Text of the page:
As with any backcountry area in the high Sierras, there are many dangers that hikers must beware of. These include but are not limited to:
- Bears: All food must be stored in bear-resistant containers of some kind, whether they be lockers in the Whitney Portal campground, or bear canisters elsewhere. If you are attacked by a bear in this area, you should fight back. Maintain a safe (50 m) distance from all bears.
- Weather: In the summer, thunderstorms are frequent, and lightning is especially a major hazard above the treeline. Although the hut at the summit was originally designed with lightning protection in mind, it cannot and should not be used as a shelter against this; the fulgurites on the granite near the summit say it all. In the winter, major snowstorms and freezing temperatures present their own dangers, and most hikers hike when there is no snow. Accordingly, check the local weather forecast, bearing in mind that descending to a relatively lightning-safe elevation from the summit can take hours.
- Terrain: The trail is uneven, and when snow is present on the trail, footholds can be slippery. Sturdy shoes and hiking poles are strongly recommended. The trail also has a sizable handful of unbridged stream crossings, some of which can be difficult during peak spring runoff during wet years. When there is much snow remaining on the ground, many of these crossings, especially towards the higher elevations, can be masked by massive banks of snow, which may or may not form stable snow bridges, under which the creeks flow unnoticed. The collapse of these can be hazardous. When approaching Trail Crest, the steep slope the trail traverses can be especially hazardous, particularly when snow covers the trail. In this eroding environment, rockfalls and other mass wasting also present a danger.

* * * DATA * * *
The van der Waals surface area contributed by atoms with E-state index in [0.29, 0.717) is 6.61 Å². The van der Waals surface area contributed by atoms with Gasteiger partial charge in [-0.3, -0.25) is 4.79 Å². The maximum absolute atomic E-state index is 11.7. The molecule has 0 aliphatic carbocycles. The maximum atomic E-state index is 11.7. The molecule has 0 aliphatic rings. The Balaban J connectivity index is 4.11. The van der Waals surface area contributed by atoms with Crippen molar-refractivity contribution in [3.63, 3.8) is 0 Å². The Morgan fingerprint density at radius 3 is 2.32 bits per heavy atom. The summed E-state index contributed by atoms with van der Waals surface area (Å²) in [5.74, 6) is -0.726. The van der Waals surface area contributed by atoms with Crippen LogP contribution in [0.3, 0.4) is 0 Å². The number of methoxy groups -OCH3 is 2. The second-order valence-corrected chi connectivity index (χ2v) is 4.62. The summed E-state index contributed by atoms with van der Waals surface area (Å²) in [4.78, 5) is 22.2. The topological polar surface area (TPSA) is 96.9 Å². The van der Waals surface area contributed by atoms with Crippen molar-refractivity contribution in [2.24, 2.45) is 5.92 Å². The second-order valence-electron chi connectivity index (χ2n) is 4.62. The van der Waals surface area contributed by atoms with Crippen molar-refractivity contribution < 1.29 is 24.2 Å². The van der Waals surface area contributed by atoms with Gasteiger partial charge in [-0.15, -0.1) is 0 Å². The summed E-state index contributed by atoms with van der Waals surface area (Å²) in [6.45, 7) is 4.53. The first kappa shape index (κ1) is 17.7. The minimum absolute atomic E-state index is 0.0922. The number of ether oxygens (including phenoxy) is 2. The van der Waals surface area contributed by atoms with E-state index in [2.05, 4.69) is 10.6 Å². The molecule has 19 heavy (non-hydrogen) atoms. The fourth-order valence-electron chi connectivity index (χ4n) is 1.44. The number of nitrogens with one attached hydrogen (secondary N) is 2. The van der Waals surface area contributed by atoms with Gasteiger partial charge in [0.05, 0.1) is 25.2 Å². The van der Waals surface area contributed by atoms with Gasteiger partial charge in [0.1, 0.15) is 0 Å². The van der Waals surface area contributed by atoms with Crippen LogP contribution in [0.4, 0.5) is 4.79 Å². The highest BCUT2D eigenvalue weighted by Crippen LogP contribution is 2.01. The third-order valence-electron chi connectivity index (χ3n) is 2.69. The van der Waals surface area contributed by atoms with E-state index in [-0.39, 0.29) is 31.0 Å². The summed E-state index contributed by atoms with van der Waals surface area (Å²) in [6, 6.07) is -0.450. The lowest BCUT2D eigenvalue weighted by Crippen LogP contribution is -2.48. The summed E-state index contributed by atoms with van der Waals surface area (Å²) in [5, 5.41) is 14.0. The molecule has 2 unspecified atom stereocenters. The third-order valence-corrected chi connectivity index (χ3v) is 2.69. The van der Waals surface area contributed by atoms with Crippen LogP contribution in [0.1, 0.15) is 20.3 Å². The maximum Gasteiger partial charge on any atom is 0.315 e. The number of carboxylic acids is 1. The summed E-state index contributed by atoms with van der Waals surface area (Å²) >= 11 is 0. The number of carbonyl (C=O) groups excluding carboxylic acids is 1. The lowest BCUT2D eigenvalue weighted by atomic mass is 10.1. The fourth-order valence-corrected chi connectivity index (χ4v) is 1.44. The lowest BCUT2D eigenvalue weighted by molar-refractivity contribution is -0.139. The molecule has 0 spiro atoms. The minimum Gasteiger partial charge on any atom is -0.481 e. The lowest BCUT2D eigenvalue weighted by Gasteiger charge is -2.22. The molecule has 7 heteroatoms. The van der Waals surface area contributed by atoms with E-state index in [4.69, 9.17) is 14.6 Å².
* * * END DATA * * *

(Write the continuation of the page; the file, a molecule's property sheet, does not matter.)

- Altitude: The summit of Mount Whitney is more than 6000 feet (1800 m) above the Whitney Portal trailhead and is, after all, the highest point in the lower 48 states. If you are inadequately conditioned, you may find yourself beginning to have trouble breathing past the treeline. Descend immediately if you do not feel like your respiratory capacity is sufficient for making the whole journey. The altitude also causes you to be thirsty; drink and bring plenty of water and other fluids.
- Water-borne illnesses: All natural water must be purified accordingly. Failure to do so can result in infection from pathogens that are naturally present in the water sources.
Just 90 miles (145 km) to the east (and nearly 2.8 miles [4.5 km] down) from the highest point lies the lowest point, in Death Valley.
The nearest town is the small town of Lone Pine